March 30, 2012

diy wedding

  Small edible flowers such as roses, lilacs, pansies, and wild violets (not African), and leaves such as the rose geranium and mint leaf, can be made into beautifully shimmering decorations to garnish cakes. When you make them yourself, each petal remains separate and sparkling. Firm-petaled flowers such as roses are the easiest to work with. All that's needed is a little egg white, superfine sugar and petal dust or powdered food color, and a small artist's paintbrush reserved for use with food. Petal dust, available in cake decorating supply stores, comes in many subtle hues. After drying, most flowers will last for years, with the exception of lilacs, which tend to brown around the edges after a few months.


1. Place superfine sugar in a small bowl and stir in the powdered food color, starting with a small amount. Pour an egg white into another small bowl and beat it lightly with a whisk or fork. If using roses, peel off any outer petals that are not in perfect shape. If the roses are too tightly closed, tease open the petals by blowing on them and probing them gently with the blunt end of a wooden skewer.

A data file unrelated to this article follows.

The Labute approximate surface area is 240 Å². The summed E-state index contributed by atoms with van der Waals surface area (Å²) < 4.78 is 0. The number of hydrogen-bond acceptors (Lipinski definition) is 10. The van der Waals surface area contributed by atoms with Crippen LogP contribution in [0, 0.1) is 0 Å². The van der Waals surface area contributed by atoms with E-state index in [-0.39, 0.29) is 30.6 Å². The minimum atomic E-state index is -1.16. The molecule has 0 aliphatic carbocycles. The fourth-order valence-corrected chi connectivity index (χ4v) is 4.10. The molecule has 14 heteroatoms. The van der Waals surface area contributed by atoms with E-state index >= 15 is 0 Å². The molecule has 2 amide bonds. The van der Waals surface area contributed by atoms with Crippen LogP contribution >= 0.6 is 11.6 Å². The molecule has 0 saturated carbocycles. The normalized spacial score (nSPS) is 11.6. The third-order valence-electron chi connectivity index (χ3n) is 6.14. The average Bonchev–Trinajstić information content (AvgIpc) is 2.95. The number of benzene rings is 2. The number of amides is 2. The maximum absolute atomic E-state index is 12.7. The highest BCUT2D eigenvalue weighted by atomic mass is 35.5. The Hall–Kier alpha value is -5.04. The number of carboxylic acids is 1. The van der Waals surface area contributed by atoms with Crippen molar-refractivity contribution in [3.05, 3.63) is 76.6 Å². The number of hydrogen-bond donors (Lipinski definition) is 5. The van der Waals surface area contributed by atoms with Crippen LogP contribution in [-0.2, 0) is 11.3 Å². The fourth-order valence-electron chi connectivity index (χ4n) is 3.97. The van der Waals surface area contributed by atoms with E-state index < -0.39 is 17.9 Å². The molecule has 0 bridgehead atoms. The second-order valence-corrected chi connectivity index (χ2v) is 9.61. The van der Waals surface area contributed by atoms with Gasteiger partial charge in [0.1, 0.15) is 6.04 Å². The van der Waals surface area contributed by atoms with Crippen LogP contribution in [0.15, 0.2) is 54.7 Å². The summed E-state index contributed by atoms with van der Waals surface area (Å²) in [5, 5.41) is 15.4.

2. Deep the flowers facedown into the egg white. Use an artist's paintbrush to remove all but a thin coating, making sure that the underside of the petals is coated too.

3. Hold the flower over the sugar bowl and, with a small spoon, spoon the sugar over the flower's petals to coat them evenly on all sides.

4. It can take up to 4 days for flowers like roses to dry. When it is partially dry, transfer the flower to a wire rack that has been lightly coated with nonstick cooking spray to dry completely. For roses, what works best is to cover the top of a bowl tightly with a piece of nonstick aluminum foil and punch small holes in the foil to hold the flowers upright.

  Most crystallized flowers will keep indefinitely in an airtight container in low humidity, away from direct sunlight.           (Adopted from Rose Levy Beranbaum's   Rose's Heavenly Cakes )

Photo by 'corsets and TRAINS'

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